“Now my husband can die happy,” Maya whispered in a tired, weak voice. “And I will not be cursed when I am gone.” Kumbira started. How could Maya think about death at that moment? Kumbira’s eyes searched the darkness surrounding their stranded camp. The younger court ladies were full of praise for the brave new mother, relieved that the ordeal had come to an end, buoyant at the prospect of returning home to their soft beds and paramours. Their happiness increased when the full moon, an auspicious omen, rose over the treetops.
“Here, Your Highness,” said Utpatti, one of the handmaidens, leaning close. “There is something you must do.”
Before anyone could stop her, Utpatti opened Maya’s robe and exposed her breasts. Embarrassed and confused, Maya quickly pulled her robe together again with one hand.
“What are you doing?” she demanded.
Utpatti drew back. “It will help with the milk, Your Highness,” she whispered, looking unsure of herself. She gave sidelong glances at the other women. “Having moonlight on your breasts. Country women all know that.”
“Are you from the country?” Maya asked.
The others tittered. Making a show of not being bothered by them, Utpatti said, “Once.”
Maya leaned back again and exposed her full breasts to the moon. They were heavy with milk already.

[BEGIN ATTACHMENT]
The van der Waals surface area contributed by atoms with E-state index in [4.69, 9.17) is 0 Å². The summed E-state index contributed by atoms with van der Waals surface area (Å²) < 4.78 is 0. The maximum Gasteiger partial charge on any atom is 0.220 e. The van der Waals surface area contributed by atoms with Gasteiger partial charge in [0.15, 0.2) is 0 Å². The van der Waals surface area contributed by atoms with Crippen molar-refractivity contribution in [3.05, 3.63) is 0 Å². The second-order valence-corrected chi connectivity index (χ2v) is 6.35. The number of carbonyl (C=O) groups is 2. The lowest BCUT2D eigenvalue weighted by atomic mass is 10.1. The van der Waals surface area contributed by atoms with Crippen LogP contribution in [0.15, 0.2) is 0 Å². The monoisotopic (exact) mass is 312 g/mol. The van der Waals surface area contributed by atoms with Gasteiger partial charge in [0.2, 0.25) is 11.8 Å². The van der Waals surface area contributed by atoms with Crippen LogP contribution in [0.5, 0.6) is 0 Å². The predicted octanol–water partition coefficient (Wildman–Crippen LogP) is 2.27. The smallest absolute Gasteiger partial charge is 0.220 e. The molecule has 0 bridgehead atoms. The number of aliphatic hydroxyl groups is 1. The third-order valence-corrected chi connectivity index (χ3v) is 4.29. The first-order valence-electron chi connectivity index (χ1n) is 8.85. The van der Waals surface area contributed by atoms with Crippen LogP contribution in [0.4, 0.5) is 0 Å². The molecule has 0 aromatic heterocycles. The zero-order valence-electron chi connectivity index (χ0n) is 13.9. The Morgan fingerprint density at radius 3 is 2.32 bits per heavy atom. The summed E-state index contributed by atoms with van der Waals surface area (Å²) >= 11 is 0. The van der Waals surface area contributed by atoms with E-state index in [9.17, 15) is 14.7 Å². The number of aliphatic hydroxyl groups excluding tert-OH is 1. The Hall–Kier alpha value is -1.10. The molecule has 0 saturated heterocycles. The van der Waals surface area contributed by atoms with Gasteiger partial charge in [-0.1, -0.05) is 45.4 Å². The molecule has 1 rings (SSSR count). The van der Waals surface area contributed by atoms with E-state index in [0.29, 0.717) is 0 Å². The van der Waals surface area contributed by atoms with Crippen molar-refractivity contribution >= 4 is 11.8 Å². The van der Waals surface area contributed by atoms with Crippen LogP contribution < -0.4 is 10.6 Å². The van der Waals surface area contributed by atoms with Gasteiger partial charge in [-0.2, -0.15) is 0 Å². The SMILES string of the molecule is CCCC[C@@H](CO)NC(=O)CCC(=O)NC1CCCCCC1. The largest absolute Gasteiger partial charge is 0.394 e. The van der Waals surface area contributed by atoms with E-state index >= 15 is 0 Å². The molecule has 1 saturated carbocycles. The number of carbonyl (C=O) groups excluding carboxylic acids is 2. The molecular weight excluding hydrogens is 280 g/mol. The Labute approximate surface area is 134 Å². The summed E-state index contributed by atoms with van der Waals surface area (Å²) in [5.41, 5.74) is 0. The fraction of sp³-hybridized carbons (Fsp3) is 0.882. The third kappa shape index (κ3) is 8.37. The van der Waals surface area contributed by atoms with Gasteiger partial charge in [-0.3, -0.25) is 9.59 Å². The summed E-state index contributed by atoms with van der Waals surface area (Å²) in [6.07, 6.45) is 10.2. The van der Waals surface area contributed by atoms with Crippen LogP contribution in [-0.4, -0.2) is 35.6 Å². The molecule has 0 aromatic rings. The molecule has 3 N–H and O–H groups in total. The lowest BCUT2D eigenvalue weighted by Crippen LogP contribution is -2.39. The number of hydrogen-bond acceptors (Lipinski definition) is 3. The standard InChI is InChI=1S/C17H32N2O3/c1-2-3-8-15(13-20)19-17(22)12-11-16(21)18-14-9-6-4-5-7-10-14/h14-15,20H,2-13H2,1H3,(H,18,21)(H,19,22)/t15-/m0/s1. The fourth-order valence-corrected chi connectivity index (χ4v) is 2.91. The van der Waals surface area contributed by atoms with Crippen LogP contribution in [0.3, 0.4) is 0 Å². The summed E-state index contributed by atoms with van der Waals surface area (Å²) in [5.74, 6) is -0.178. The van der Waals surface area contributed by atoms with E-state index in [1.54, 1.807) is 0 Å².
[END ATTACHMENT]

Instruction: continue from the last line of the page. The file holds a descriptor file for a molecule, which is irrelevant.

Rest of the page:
“I feel something,” she murmured. Her mood had changed; a note of ecstasy was in her voice, clearing away the pain. If she wasn’t a goddess herself, she exulted in being touched by a goddess, the moon. She took her infant and held him up.
“See how quiet he is now? He feels it too.” At that moment Maya believed in her heart that her wishes had been fulfilled. There is a name in Sanskrit that expresses this idea. She lifted the baby higher.
“Siddhartha,” she said. He who has attained all desires. Recognizing the solemnity of the moment, the court ladies bowed their heads, even the ever-wary Kumbira.
The gray rain blanketed Suddhodana and his men as the towers of home loomed over them. The sentry shouted from his post, and the great wooden gates of the capital opened. “Look sharp!” sergeants shouted down the line. Few citizens had turned out to greet them. Suddhodana knew that the huddled clumps of women lining the street were there to search the army with anxious faces, praying that their husbands and sons were still among the living.